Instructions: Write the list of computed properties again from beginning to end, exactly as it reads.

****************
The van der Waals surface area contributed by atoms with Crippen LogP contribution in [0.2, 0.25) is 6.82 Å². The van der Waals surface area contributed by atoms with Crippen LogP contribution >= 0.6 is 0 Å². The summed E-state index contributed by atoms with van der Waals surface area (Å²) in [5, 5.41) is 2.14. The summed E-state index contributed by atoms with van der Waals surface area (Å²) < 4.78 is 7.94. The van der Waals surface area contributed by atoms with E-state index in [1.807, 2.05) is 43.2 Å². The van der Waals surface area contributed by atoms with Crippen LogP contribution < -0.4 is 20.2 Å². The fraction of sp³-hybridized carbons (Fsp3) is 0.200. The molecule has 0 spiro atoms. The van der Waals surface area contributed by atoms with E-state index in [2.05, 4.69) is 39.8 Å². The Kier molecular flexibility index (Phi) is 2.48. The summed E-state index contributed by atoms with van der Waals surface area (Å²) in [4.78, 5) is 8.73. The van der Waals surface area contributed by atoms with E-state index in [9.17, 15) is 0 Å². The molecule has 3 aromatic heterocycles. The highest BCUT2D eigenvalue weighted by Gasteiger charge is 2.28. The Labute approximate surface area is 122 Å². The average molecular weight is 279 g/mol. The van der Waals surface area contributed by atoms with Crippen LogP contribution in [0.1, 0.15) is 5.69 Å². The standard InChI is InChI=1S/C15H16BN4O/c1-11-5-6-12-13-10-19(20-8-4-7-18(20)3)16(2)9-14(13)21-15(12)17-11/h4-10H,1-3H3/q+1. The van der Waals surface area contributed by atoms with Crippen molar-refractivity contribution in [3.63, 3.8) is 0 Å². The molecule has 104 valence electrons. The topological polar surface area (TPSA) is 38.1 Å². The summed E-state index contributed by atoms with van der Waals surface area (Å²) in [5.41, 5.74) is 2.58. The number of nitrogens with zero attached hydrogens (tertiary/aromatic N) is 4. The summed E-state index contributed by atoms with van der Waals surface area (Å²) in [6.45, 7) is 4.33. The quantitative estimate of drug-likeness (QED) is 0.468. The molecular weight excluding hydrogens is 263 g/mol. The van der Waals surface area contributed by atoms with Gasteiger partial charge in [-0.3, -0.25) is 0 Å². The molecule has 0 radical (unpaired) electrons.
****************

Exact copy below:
The van der Waals surface area contributed by atoms with Crippen LogP contribution in [0.2, 0.25) is 6.82 Å². The van der Waals surface area contributed by atoms with Crippen LogP contribution >= 0.6 is 0 Å². The summed E-state index contributed by atoms with van der Waals surface area (Å²) in [5, 5.41) is 2.14. The summed E-state index contributed by atoms with van der Waals surface area (Å²) < 4.78 is 7.94. The van der Waals surface area contributed by atoms with E-state index in [1.807, 2.05) is 43.2 Å². The van der Waals surface area contributed by atoms with Crippen LogP contribution < -0.4 is 20.2 Å². The fraction of sp³-hybridized carbons (Fsp3) is 0.200. The molecule has 0 spiro atoms. The van der Waals surface area contributed by atoms with E-state index in [2.05, 4.69) is 39.8 Å². The Kier molecular flexibility index (Phi) is 2.48. The summed E-state index contributed by atoms with van der Waals surface area (Å²) in [4.78, 5) is 8.73. The van der Waals surface area contributed by atoms with E-state index in [9.17, 15) is 0 Å². The molecule has 3 aromatic heterocycles. The highest BCUT2D eigenvalue weighted by Gasteiger charge is 2.28. The Labute approximate surface area is 122 Å². The average molecular weight is 279 g/mol. The van der Waals surface area contributed by atoms with Crippen LogP contribution in [0.1, 0.15) is 5.69 Å². The standard InChI is InChI=1S/C15H16BN4O/c1-11-5-6-12-13-10-19(20-8-4-7-18(20)3)16(2)9-14(13)21-15(12)17-11/h4-10H,1-3H3/q+1. The van der Waals surface area contributed by atoms with Crippen molar-refractivity contribution in [3.63, 3.8) is 0 Å². The molecule has 104 valence electrons. The topological polar surface area (TPSA) is 38.1 Å². The summed E-state index contributed by atoms with van der Waals surface area (Å²) in [5.41, 5.74) is 2.58. The number of nitrogens with zero attached hydrogens (tertiary/aromatic N) is 4. The summed E-state index contributed by atoms with van der Waals surface area (Å²) in [6.45, 7) is 4.33. The quantitative estimate of drug-likeness (QED) is 0.468. The molecular weight excluding hydrogens is 263 g/mol. The van der Waals surface area contributed by atoms with Gasteiger partial charge in [-0.3, -0.25) is 0 Å². The molecule has 0 radical (unpaired) electrons.